The counter below shows how much money is estimated to be moving in the UK this year to-date. It highlights a number of incongruences in our payments behaviour. For example, we flash our cash more often than any other payment type, but when it comes to the amount we spend, cash falls down the pecking order, falling behind cheques and debit cards.
Payment values below are in millions
Learn more about how we make payments in the UK.
(Stats below relate to 2011, unless otherwise specified)
Direct Credits Last year 98% of state pension payments and 91% of salaried workers were paid this way (explaining why this payment method accounts for the second highest values processed); just 30 years ago half of us received wages in cash and cheques.
ATM 87% of our cash now comes via an ATM. In 2000, that figure was 79%. The payments counter shows that we use cash machines to withdraw money from our accounts frequently.
Cash is still very popular for low-value transactions; cash accounts for 55% of all our payment transactions, but the average amount we spend is just £11. In 2010, debit card spending overtook cash for the first time.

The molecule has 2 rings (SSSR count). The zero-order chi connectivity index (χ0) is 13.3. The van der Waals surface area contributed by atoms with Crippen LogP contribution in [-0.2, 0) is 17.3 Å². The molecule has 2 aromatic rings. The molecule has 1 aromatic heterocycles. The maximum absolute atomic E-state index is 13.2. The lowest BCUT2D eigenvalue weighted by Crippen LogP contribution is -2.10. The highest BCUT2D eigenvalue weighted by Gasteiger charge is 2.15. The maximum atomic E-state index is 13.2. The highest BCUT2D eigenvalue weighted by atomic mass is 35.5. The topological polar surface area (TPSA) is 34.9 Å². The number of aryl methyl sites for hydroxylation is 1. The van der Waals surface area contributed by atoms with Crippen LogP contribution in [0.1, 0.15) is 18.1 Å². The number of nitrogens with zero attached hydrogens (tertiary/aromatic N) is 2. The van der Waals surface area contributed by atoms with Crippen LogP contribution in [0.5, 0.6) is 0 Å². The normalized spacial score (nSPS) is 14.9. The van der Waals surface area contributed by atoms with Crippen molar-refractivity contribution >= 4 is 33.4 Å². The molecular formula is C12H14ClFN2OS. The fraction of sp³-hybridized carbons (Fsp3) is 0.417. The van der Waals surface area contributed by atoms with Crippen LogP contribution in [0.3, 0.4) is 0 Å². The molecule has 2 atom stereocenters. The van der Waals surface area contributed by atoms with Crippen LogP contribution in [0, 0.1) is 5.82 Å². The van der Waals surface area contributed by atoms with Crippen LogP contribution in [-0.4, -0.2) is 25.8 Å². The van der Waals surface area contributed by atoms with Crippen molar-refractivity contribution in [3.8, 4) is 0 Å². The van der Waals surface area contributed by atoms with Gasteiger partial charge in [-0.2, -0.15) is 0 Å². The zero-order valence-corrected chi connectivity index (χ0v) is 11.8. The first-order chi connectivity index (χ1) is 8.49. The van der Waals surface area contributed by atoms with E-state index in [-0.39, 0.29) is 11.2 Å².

Cheques account for only 2% of spontaneous transactions by volume, but the average value of a cheque is £979, as they are more likely to be used for financial services, such as paying a tradesman.
Direct Debits were used to pay 2/3 of regular household and individual bill payments in 2011.
Standing orders are often used where Direct Debits are not available for instance for rent payments or subscriptions. We make more than 6 times as many Direct Debits payments as standing orders.
Credit card Spending on credit cards has increased by just 2% per annum since 2004, well below the rate of inflation. In comparison to the other payment types, we spend less on our credit cards than any other payment method.
Debit card 90% of the adult population holds a debit card. After cash, we use our debit card more often than any other payment option. The amount we spend is also climbing and is forecast to be £664 billion over the next ten years.
Online banking 61% of the 27 million regular online bankers use the service to make payments or transfers to other accounts. As the number of online and telephone banking users is expected to grow by 40% over the next ten years, we would expect to see these figures increase.
CHAPS In 2011, the average CHAPS payment value was £1.9 million, which goes some way to explaining why this payment type (typically used for high-value payments such as house purchases and high-value interbank transfers) accounts for the largest values. Despite these huge volumes, we make fewer CHAPS payments than any other payment type.
Figures used are combined business and personal payments.